Despite what many adults believe, privacy matters to youth. Teaching kids about privacy, ethics and digital citizenship can give youth the agency to control their personal information and avoid embarrassing or harming themselves and others with their online actions.
This lesson introduces students to the ways in which advertising can affect their food choices.
This lesson looks at food photography and the different techniques used by food stylists to make foods look appealing in advertisements.
This lesson familiarizes children with the nutritional value of foods advertised on television and in magazines.
In this lesson, students use science and critical thinking to test the legitimacy of advertisers’ claims about their products.
To familiarize students with the marketing techniques used in television and magazine snack food ads.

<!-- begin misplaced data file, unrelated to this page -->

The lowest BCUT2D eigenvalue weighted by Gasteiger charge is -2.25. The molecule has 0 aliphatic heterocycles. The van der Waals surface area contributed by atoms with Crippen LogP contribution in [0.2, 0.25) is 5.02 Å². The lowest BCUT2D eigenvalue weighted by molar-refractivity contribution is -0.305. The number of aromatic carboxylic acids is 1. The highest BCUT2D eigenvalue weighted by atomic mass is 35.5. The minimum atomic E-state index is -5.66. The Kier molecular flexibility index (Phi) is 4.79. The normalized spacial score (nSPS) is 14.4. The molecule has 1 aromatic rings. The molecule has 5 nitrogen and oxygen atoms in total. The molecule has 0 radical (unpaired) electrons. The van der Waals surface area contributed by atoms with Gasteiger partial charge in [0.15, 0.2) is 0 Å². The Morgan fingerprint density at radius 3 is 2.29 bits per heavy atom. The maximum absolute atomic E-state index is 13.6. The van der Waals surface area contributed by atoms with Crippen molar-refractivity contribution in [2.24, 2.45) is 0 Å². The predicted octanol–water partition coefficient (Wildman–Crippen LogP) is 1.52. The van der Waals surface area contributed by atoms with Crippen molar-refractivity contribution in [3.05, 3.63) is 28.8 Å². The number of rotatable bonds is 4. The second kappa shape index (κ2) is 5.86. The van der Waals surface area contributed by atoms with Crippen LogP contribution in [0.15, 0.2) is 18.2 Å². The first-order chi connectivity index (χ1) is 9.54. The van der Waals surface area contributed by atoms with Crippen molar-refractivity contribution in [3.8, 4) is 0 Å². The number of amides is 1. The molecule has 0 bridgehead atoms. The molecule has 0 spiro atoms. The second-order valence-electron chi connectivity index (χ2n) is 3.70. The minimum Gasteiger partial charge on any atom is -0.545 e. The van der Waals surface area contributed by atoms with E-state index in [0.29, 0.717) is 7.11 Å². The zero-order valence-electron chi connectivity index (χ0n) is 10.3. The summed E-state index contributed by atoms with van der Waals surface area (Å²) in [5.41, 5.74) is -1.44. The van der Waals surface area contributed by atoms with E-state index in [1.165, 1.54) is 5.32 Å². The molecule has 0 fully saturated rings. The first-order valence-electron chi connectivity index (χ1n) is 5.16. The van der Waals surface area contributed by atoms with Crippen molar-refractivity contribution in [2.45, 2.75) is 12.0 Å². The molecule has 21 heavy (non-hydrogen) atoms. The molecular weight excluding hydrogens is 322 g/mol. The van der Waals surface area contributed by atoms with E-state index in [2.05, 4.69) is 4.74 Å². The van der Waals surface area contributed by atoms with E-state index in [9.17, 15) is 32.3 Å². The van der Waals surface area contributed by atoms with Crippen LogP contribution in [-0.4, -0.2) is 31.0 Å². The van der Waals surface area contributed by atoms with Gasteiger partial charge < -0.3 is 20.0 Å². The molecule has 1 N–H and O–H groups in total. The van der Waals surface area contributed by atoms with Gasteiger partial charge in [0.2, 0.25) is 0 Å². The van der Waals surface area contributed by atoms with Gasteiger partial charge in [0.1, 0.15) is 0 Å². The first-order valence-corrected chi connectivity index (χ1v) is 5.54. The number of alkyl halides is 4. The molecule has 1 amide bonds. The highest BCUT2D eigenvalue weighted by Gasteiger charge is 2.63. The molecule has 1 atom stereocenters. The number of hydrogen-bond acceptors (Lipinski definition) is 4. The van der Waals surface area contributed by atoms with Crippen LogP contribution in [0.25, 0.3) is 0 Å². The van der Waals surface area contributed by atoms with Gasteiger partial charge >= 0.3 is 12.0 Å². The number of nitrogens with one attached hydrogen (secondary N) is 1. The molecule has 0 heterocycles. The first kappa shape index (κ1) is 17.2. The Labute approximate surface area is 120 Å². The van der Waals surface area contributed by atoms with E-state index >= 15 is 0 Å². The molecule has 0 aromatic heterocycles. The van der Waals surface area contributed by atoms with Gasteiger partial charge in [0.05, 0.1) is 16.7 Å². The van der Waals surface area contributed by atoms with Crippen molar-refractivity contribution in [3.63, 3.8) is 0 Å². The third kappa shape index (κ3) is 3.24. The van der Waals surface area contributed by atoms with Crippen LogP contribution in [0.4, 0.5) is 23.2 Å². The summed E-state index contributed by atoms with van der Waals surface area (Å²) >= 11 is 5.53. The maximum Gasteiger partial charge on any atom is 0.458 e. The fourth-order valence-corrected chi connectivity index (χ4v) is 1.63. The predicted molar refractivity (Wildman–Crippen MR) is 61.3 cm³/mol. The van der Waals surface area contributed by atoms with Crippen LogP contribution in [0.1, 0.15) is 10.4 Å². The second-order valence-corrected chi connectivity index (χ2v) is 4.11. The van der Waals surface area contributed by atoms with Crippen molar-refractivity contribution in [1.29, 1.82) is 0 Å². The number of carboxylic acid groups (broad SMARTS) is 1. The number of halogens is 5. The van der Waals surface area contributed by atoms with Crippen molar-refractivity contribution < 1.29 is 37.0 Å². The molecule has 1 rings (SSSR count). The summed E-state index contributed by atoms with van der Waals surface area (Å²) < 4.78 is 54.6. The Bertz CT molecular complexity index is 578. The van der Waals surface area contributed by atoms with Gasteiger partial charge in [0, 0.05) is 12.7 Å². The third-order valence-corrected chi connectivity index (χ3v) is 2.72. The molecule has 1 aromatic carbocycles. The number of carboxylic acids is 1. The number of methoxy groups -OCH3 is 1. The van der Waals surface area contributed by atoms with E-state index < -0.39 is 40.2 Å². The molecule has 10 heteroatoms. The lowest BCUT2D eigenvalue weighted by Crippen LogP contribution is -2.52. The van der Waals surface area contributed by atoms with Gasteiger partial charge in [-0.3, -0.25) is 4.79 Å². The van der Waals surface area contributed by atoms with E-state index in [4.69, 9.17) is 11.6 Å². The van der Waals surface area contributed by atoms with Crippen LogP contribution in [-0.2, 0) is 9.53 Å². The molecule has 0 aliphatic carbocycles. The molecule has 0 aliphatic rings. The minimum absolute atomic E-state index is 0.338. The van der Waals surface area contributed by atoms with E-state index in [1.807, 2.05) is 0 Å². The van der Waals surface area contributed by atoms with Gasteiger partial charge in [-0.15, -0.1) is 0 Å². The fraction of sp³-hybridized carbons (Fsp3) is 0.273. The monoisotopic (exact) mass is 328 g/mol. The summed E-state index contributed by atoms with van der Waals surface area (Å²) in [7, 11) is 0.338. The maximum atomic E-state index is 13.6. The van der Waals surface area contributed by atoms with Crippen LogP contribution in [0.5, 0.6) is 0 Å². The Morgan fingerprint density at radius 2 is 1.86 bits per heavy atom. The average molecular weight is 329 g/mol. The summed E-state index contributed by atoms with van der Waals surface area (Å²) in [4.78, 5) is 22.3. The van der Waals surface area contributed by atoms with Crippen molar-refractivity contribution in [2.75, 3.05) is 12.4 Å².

In this lesson, students look at the health issues that are associated with our fast food culture, and the advertising of it.
Studies have found that fast-food ads dominate children’s programming. In order to give children a perspective on the lure of snack-food advertisements, it’s important that they understand where snacks can fit into a healthy diet. Once they have an understanding of where snack food fits into their lives, they can begin to deconstruct the ads themselves.
This lesson introduces students to the ways in which packaging is designed to attract kids.
The Information and Privacy Commissioner of Ontario has created three guides for teachers that help increase the understanding of open government and personal privacy. What Students Need to Know About Freedom of Information and Protection of Privacy has been created to provide an opportunity for teachers and their students to discuss why access to government-held information and personal privacy are important public values and how these values are reflected in our relationships with governments.